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  1. #1
    idefix is offline Member
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    Default OOP design and Databases.

    Hi, my first post here.
    I would like to make a program that's able to extract words from sentences and determine them grammatically.
    Therefore, I made a hierarchy: a base class "Word" from which classes as "Verb", "Substantive", ... are derived (and so for all the categories of words). This seems logical to me because a substantive IS a word. I want to put these words in a database (MySQL). This database has one main table which contains all occurrences of all words. In addition to this, there are tables for each category: a table "Verbs", a table "Substantives",...

    Now, the logics for retrieving words from the database or to add a new word to the database, should be handled by the objects (words in this case) themselves. According to Ivor Horton ('Beginning Java 2') this is the right object-oriented way to do things.

    My question is: do I put the database handling logic in the parent class (Word) or in the derived classes ("Verb", "Article",...)? Each approach has his advantages: if the program processes a sentence and encounters a new word, it has no idea of the category.
    On the other hand, when the program adds a new word to the table, it should be aware of the category, in order to put the word in the right table.
    I'm in doubt which approach is the best? Or can you put a part of the database-transfer-logic in the parent class and a part in the derived class?
    But this seems somewhat "artificial" or "unnatural" to me. I've been asking myself if there are maybe situations where OOP isn't appropriate? (On the other hand, grammatical structures lend themselves very well too OOP)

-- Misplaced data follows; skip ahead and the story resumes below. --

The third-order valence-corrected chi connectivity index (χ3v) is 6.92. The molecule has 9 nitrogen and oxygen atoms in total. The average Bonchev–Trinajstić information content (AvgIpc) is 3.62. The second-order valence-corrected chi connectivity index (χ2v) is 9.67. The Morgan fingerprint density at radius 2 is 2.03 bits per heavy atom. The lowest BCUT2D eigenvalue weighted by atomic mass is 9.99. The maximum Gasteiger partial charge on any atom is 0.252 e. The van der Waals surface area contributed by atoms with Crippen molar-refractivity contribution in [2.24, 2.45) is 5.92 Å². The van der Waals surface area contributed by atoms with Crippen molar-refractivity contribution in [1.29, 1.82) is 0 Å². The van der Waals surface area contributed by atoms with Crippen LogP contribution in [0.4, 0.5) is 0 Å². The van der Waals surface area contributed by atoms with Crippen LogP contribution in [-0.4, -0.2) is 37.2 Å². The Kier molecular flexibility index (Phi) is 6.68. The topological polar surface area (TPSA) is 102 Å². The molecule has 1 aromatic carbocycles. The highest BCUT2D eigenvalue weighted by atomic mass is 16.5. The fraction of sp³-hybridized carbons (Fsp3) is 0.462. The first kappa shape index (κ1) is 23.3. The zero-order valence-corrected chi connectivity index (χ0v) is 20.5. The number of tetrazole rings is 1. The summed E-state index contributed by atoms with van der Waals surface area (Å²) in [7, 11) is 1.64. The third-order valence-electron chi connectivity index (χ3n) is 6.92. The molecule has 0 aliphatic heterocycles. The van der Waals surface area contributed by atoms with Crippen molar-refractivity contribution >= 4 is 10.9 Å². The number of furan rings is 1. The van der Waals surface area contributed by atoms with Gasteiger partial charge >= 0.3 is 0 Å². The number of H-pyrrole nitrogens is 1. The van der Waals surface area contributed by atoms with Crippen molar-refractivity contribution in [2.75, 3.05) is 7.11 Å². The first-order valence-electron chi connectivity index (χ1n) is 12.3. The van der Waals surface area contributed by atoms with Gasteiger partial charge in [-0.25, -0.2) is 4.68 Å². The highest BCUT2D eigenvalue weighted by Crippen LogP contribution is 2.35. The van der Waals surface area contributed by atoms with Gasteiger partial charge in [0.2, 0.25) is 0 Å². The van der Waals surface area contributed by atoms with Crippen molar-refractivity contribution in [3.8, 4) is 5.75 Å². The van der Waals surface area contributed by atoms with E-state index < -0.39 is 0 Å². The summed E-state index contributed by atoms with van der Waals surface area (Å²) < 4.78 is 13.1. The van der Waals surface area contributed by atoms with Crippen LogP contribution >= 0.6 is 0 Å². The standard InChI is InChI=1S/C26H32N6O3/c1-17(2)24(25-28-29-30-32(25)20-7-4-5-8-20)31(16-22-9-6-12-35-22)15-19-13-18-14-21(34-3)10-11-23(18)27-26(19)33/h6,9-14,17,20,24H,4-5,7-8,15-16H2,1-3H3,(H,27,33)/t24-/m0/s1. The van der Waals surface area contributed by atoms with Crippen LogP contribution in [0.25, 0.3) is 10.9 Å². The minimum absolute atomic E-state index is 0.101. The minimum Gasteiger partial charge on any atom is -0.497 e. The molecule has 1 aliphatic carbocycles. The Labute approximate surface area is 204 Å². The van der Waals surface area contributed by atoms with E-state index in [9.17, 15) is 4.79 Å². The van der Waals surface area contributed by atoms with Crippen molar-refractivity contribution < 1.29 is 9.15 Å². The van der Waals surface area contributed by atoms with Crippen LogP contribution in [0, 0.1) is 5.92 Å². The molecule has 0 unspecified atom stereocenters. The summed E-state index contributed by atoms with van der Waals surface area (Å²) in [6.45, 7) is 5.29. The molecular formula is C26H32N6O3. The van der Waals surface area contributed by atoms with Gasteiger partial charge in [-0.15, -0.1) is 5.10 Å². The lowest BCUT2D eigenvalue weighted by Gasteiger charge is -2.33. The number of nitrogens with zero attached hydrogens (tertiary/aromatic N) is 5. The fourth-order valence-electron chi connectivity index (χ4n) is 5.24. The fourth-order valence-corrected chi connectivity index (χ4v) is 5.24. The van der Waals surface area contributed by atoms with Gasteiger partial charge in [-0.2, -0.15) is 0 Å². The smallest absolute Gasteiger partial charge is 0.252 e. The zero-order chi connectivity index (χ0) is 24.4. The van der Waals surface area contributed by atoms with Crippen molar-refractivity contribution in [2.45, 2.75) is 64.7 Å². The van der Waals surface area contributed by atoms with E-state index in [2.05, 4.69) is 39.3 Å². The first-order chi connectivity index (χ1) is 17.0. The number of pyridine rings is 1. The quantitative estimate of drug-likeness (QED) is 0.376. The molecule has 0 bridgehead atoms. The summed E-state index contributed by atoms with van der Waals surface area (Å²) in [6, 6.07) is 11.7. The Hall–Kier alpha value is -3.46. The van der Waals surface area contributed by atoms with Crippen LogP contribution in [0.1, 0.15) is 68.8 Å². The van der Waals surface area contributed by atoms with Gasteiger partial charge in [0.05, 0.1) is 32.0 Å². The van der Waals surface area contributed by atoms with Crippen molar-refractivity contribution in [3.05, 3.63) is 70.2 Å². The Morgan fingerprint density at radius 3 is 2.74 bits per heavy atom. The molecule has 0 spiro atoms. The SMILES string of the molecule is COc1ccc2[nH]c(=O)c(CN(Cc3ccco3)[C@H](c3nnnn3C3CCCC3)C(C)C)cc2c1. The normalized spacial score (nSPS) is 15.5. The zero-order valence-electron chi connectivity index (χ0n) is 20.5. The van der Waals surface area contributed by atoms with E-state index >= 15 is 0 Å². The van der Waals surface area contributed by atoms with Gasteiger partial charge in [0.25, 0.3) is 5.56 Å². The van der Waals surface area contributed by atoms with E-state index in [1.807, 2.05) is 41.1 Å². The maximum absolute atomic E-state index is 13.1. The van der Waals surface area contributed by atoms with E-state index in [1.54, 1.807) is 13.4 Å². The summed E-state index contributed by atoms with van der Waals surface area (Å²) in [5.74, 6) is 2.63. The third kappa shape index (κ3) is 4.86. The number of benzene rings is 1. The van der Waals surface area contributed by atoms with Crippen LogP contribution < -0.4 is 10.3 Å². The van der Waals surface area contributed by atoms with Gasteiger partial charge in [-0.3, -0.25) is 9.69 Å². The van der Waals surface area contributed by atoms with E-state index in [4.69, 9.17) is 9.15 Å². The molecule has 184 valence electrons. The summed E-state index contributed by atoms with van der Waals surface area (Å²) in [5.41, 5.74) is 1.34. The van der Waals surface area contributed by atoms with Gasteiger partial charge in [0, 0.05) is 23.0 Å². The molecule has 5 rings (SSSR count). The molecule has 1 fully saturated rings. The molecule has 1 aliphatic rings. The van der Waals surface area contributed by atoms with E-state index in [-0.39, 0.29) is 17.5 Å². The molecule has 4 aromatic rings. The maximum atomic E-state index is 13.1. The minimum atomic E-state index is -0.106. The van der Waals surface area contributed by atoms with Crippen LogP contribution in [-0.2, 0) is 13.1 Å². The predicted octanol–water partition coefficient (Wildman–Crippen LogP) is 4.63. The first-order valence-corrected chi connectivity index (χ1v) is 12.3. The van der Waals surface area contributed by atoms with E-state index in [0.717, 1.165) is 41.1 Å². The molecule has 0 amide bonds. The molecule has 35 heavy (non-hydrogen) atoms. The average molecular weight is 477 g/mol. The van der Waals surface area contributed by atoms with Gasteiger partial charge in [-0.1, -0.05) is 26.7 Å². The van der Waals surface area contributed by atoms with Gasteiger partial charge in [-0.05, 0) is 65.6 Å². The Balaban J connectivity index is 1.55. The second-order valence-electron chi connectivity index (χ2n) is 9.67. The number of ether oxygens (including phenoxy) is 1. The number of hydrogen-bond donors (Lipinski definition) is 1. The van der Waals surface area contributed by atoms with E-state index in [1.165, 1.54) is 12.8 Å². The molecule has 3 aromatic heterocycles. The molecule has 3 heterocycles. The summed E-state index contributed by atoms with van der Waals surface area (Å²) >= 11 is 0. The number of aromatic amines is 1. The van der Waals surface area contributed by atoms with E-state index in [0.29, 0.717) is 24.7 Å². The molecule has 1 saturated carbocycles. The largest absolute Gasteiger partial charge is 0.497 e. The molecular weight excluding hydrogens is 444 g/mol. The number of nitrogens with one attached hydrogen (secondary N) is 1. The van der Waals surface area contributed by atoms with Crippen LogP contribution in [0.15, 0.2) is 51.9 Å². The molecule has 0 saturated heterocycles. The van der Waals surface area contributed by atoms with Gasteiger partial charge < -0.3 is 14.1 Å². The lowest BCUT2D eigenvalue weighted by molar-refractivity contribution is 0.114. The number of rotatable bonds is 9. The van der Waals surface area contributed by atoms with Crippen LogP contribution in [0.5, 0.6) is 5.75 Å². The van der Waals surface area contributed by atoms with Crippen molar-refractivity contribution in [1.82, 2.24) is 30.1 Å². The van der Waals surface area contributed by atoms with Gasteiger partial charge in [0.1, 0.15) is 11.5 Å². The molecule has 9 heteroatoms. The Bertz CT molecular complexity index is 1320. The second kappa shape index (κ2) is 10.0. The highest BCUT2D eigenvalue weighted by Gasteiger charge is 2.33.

I've put it in "New to Java", because I'm quite new to Java. Thank you for your thoughts.

  2. #2
    r035198x is offline Senior Member
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    Don't put any database logic in the Words at all. Words have nothing to do with databases. Let them be reusable classes that model the grammatical structures you are dealing with. Create separate DB access classes that do the DB work.

  3. #3
    idefix is offline Member
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    Quote Originally Posted by r035198x View Post
    Don't put any database logic in the Words at all. Words have nothing to do with databases. Let them be reusable classes that model the grammatical structures you are dealing with. Create separate DB access classes that do the DB work.
    Thank you for your answer, r035198x, but Ivor Horton writes (in "Beginning Java 2") that this approach "does leave quite a lot to be desired". He says that the other approach is better because the class itself is responsible for ensuring that the correct mapping is performed between the object and the database.
    Don't get me wrong, I am the the beginner, I am not trying to teach you. And intuitively I would prefer your approach, because it feels more natural (i.e. closer to reality).
    But there seem to exit different opinions on how to implement OOP.

  4. #4
    r035198x is offline Senior Member
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    Quote Originally Posted by idefix View Post
    ...
    But there seem to exit different opinions on how to implement OOP.
    To a certain extent yes. You need to learn all approaches since you are new. You will realize later that most of the time the scenario will dictate which approach should be used. The more approaches you know the better a developer you will be.

  5. #5
    idefix is offline Member
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    Quote Originally Posted by r035198x View Post
    To a certain extent yes. You need to learn all approaches since you are new. You will realize later that most of the time the scenario will dictate which approach should be used. The more approaches you know the better a developer you will be.
    OK, thank you, r035198x, I'll take the approach you suggest here (making apart classes for DB access)

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